All items by Alex Bowyer

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Increasingly, our everyday lives are influenced by computing algorithms that we cannot see or control.

This is the somewhat alarmist but nonetheless grounded in truth statement by Kevin Slavin in his recent TED talk (shown in the embedded player to the right). It’s not just financial markets, but movie scripts, book recommendations and advertising selections… the online and media world is increasing using software algorithms to tailor itself to what a mathematical equation thinks we want.

I find one of the most alarming examples is Facebook’s algorithm to determine what warrants “top news”. Effectively, Facebook is deciding for you which of your many friends’ updates is most important. And the implications of that are quite scary.. What if a friend thinks you are not listening because Facebook filtered out their update? Or what if you miss an opportunity for a future romantic involvement because Facebook hides a party update from what it thinks is someone you don’t care about?

Increasingly in the future we are going to have to think carefully about what decisions we allow software to make for us, and what things we should keep full control of ourselves.

Watch the TED video here or embedded above, or read the BBC News article for more information.

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You know that scene in Bladerunner where Harrison Ford uses a computer to zoom, refocus and travel in 3D space within a photograph? For years we’ve all thought that would be forever impossible, but new technology from Lytro suggests that this sort of thing may soon be possible.

Their forthcoming light field camera captures not just one perspective of a scene, but uses a lenticular array to capture the entire light field, meaning that the 3D space from which the light originated can be explored after the photo is taken – so you can change which part of the scene is in focus, generate 3D images or even peek “behind” foreground objects.

The Silicon Valley startup clearly faces technical and financial challenges to change their prototypes into an affordable consumer product – but the cat is out of the bag on the idea, and we can expect camera manufacturers to race to catch up and enter this brand new market. This is a disruptive technology with huge potential to change the way we think about photography. Soon we may have a completely new kind of camera, which can truly capture a moment in a way we never thought possible. Some are wondering if it will take the skill out of photography, while others are already speculating about what this might do to re-ignite 3D film-making.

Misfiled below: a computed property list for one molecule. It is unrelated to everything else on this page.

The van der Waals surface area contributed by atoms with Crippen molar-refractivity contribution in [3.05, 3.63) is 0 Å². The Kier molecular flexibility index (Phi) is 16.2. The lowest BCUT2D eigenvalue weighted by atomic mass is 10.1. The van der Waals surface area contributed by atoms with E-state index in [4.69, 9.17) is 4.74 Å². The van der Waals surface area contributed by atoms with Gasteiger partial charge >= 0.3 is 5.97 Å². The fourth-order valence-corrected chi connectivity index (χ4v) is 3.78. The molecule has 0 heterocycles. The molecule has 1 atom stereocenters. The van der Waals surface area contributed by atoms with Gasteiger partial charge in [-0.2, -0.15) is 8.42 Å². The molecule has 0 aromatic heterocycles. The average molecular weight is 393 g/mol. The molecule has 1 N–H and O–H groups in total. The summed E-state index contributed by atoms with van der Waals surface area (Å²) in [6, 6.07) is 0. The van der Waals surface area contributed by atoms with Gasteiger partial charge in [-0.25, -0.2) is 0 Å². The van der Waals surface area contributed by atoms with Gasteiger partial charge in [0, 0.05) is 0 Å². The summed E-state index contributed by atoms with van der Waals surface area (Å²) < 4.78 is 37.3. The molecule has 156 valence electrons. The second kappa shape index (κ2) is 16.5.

Read more details at AllThingsDigital and try refocussing images for yourself in Lytro’s Picture Gallery.

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Zdenek Kalal, a PhD at the University of Surrey, has developed an impressive real-time system which looks within a live camera feed for an identified object or person, then watches and learns to track that object as it rotates, moves or disappears, reappears. He demonstrates a prototype of the system in the video shown to the right.

The project won him the ICT Pioneer award and has attracted a great deal of attention from press and industry alike, as this could enable a plethora of image-tracking applications, from security systems to video stablization and control systems for the handicapped.

What is remarkable about the system is that it needs no special training (for example learning what a face is), you can simply identify an object on screen and the system will learn to track it. It looks like the stuff of science-fiction, but it’s very real. Read more on his project page.

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The non-profit grassroots organization ahumanright.org recently launched a bold new campaign to help to bring Internet access to some of the 5 billion people who aren’t online. They hope to raise sufficient funds to buy the abandoned TerreStar-1 satellite and offer free Internet access to citizens of impoverished nations, funded by renting usage of the satellite to other communications companies.

If it succeeds, it could become a lot harder for governments to shut down the Internet in their countries during civil unrest, as the satellite coverage would span international boundaries and the organization would be managed with a human right to information at its core.

If you have a spare $1m lying around you can make a donation at http://www.buythissatellite.org/. Read more at TIME or watch the TEDx talk.

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One step away from lost privacy?

Cafe Couple (cc) by iFovea on Flickr